ST Asset Management (STAM) is planning to increase its staff – which is currently 19-strong – by one third throughout next year, in a push to become a key participant in Asia’s structured finance market, according to Chong Jiun Yeh, a senior vice-president in ST Asset Management in Singapore. As part of its efforts, STAM is looking at structuring both cash and synthetic collateralised debt obligations (CDOs).STAM is the asset management arm of the Singapore government-owned Singapore Technologies. It was set up in early May this year and is largely staffed by the asset management team of Singapore’s Overseas Union Bank before it was taken over by rival United Overseas Bank.< P>The 19 staff comprise fund managers, research analysts and legal counsel, with STAM outsourcing its entire back office, said Chong. The asset manager is beefing up its team in a push to become one of Asia’s experts in structured products. “As we do more deals, definitely, we will increase head count. We expect to increase it by one third, and hiring will be spread out throughout the year,” Chong said.
“[STAM is] trying to position our firm as one of the most experienced collateral managers. And we definitely want to build different types of asset securitisation expertise for the firm,” Chong said. STAM is focusing on collateral management, credit research and structuring models, all of which it can conduct in-house.
In its effort to build a track record, STAM is currently working on several deals, both cash and synthetic, where it will act as collateral manager. Chong declined to comment on a planned synthetic CDO, but market sources said the transaction, worth about $440 million, will be referenced on a portfolio of credit default swaps with a majority of exposure on Asian credits. The transaction could be launched within the next two to three months and is being arranged by JP Morgan Chase.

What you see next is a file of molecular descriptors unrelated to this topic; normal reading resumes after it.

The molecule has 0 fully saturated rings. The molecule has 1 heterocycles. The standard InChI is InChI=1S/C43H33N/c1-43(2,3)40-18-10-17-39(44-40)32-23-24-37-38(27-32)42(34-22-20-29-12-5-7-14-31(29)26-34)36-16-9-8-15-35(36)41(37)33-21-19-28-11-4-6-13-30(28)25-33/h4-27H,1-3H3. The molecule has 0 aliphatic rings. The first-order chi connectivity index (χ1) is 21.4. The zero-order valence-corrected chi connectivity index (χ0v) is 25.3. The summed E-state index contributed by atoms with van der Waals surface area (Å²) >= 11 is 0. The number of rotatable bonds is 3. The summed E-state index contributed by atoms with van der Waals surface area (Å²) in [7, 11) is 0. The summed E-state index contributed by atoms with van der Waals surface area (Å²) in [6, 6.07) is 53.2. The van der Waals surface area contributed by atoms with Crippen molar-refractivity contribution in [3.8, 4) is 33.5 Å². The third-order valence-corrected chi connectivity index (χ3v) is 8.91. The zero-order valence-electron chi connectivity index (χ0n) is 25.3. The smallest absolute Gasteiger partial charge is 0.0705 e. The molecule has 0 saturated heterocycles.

But Chong said STAM still needs to address some issues such as documentation risk and accounting consolidation before offering any synthetic transactions to the market. “For us to be involved in synthetic structures, we have to address a lot of issues associated with the structure,” Chong said. “We want to make sure the SPV [special purpose vehicle] holding the assets is bankruptcy-remote and non-recourse financing,” Chong said. “We are still trying to look into it and trying to address whether there are still some accounting issues – eg, consolidation – that have not been addressed.”
Chong said STAM would be very selective and careful about the structures. “We want to make sure that all the issues, including counterparties risk, are properly addressed so that over the life of the transaction we don’t have any problem,” Chong said. “From our perspective, for deals that we manage, we also invest in a portion of the equity: so we definitely want to manage the risk,” said Chong.
More on Credit Risk
Hedge funds target 10–12% returns on credit risk from unpaid invoices
Asean Economic Community faces challenges, says deputy governor Muhammad bin Ibrahim
Method could provide early-warning system
Kenyon and Green model the effects to pricing of credit warehousing, capital and tax
Sign up for Risk.net email alerts
Sponsored video: MarketAxess
Sponsored video: Tradeweb
Multifonds talks to Custody Risk on being nominated for the Post-Trade Technology Vendor of the Year at the Custody Risk Awards 2014
Sponsored webinar: IBM Risk Analytics
There are no comments submitted yet. Do you have an interesting opinion? Then be the first to post a comment.